Bruce the Wandering Whale in Dublin

Arrived in Dublin fairly late at night, and the first thing that struck me on the taxi ride in from the airport (although it probably shouldn’t have come as a surprise) was the sheer number of pubs!!

Up bright and early the next morning for a short walk from the apartment we had booked to the Guinness Storehouse (sorry, Sally! 🙂 ). I had promised Bruce a visit here after he discovered Guinness at the pub in Waiuku a few weeks ago.

Dublin: PHOTO supplied Whaleoil

Dublin: PHOTO supplied Whaleoil

It’s definitely a must visit! Even if you’re not a big Guinness fan (although why else would you be visiting Dublin, really!?!?) – there’s a merchandise store on the first floor (but leave that until last) and that’s where the self-guided tour starts. You meander past exhibits portraying the process of the brewing, equipment used in the process and the history of Guinness.

Some interesting tidbits:

Ireland grows around 150,000 tonnes of barley each year. 100,000 tonnes is bought – under strict quality control – and used by the Guinness Brewery in Dublin.

The brewery in Dublin now sits on 56 acres of land.

Arthur Guinness originally negotiated a 9000 year lease for the original site (because, back then, it was next to impossible to buy land), but now Guinness own the land outright.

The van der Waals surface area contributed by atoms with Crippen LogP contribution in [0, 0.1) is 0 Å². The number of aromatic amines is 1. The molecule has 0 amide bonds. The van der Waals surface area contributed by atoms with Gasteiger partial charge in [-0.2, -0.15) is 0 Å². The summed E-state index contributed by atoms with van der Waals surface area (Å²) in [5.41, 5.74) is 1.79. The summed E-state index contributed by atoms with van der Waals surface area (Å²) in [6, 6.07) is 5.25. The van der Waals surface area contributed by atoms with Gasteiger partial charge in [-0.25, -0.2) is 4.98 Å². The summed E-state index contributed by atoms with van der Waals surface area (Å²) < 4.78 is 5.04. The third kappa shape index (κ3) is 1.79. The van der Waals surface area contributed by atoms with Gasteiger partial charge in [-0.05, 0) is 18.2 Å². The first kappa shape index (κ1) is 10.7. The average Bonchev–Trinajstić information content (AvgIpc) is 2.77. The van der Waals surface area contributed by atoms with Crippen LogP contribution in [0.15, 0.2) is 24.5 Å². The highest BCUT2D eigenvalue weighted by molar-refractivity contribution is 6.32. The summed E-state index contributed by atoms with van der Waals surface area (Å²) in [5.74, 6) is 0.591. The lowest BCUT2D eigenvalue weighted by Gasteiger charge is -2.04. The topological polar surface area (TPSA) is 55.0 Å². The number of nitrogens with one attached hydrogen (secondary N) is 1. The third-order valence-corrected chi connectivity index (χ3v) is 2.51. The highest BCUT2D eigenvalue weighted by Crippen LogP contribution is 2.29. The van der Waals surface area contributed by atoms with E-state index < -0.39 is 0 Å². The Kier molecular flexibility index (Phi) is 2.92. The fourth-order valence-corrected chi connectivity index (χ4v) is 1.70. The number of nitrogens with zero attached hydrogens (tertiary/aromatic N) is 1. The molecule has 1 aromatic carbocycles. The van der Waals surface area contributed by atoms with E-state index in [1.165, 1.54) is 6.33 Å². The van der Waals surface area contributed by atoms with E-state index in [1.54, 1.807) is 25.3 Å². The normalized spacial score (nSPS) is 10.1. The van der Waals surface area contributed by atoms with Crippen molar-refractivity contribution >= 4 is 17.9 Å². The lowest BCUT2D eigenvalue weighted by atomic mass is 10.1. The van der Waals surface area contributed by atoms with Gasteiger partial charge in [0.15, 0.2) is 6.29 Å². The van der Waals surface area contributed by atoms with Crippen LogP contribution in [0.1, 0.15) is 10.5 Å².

The biggest consumer of Guinness in the world is … Nigeria, which is also where the biggest Guinness brewery in the world is also found…

I had booked “The Connoisseur Experience” which is a special group tasting session limited to about a dozen people at a time. We were taught how to taste (deep breath, hold, a good sip, swirled around and then swallowed and the exhale through the nose – much as you would do for a wine) and had a crack comparing the Draught, with the bottled Extra Stout and the FES (Foreign Extra Stout) – they were all quite different, with the Draught being the smoothest. Although I wouldn’t turn down any, if offered…

A nice drop of Guinness for Bruce PHOTO supplied Whaleoil

A nice drop of Guinness for Bruce